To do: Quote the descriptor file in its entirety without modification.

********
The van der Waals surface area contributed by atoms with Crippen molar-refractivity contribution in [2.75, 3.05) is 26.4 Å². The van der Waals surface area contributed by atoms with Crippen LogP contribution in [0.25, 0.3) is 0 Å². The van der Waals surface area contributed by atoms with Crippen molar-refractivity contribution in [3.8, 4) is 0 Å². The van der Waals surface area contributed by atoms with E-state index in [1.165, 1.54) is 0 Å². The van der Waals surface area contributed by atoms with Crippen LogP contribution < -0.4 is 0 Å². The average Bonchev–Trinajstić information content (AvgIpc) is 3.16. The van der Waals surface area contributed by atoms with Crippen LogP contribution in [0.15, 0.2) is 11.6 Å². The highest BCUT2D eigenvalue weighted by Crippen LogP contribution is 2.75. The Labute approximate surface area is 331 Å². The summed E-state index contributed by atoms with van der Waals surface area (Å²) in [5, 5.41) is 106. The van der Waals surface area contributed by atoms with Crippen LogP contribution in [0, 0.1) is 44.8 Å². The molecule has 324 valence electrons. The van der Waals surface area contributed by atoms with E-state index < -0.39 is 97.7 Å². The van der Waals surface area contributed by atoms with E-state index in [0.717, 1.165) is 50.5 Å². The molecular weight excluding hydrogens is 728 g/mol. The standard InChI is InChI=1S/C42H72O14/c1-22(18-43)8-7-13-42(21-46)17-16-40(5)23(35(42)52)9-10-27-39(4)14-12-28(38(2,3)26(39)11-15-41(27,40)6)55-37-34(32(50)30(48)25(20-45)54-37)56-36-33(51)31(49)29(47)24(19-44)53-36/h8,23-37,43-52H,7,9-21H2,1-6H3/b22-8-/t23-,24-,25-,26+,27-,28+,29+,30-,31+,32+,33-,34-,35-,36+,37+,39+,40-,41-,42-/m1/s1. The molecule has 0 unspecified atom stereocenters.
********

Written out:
The van der Waals surface area contributed by atoms with Crippen molar-refractivity contribution in [2.75, 3.05) is 26.4 Å². The van der Waals surface area contributed by atoms with Crippen LogP contribution in [0.25, 0.3) is 0 Å². The van der Waals surface area contributed by atoms with Crippen molar-refractivity contribution in [3.8, 4) is 0 Å². The van der Waals surface area contributed by atoms with E-state index in [1.165, 1.54) is 0 Å². The van der Waals surface area contributed by atoms with Crippen LogP contribution < -0.4 is 0 Å². The average Bonchev–Trinajstić information content (AvgIpc) is 3.16. The van der Waals surface area contributed by atoms with Crippen LogP contribution in [0.15, 0.2) is 11.6 Å². The highest BCUT2D eigenvalue weighted by Crippen LogP contribution is 2.75. The Labute approximate surface area is 331 Å². The summed E-state index contributed by atoms with van der Waals surface area (Å²) in [5, 5.41) is 106. The van der Waals surface area contributed by atoms with Crippen LogP contribution in [0, 0.1) is 44.8 Å². The molecule has 324 valence electrons. The van der Waals surface area contributed by atoms with E-state index < -0.39 is 97.7 Å². The van der Waals surface area contributed by atoms with E-state index in [0.717, 1.165) is 50.5 Å². The molecular weight excluding hydrogens is 728 g/mol. The standard InChI is InChI=1S/C42H72O14/c1-22(18-43)8-7-13-42(21-46)17-16-40(5)23(35(42)52)9-10-27-39(4)14-12-28(38(2,3)26(39)11-15-41(27,40)6)55-37-34(32(50)30(48)25(20-45)54-37)56-36-33(51)31(49)29(47)24(19-44)53-36/h8,23-37,43-52H,7,9-21H2,1-6H3/b22-8-/t23-,24-,25-,26+,27-,28+,29+,30-,31+,32+,33-,34-,35-,36+,37+,39+,40-,41-,42-/m1/s1. The molecule has 0 unspecified atom stereocenters.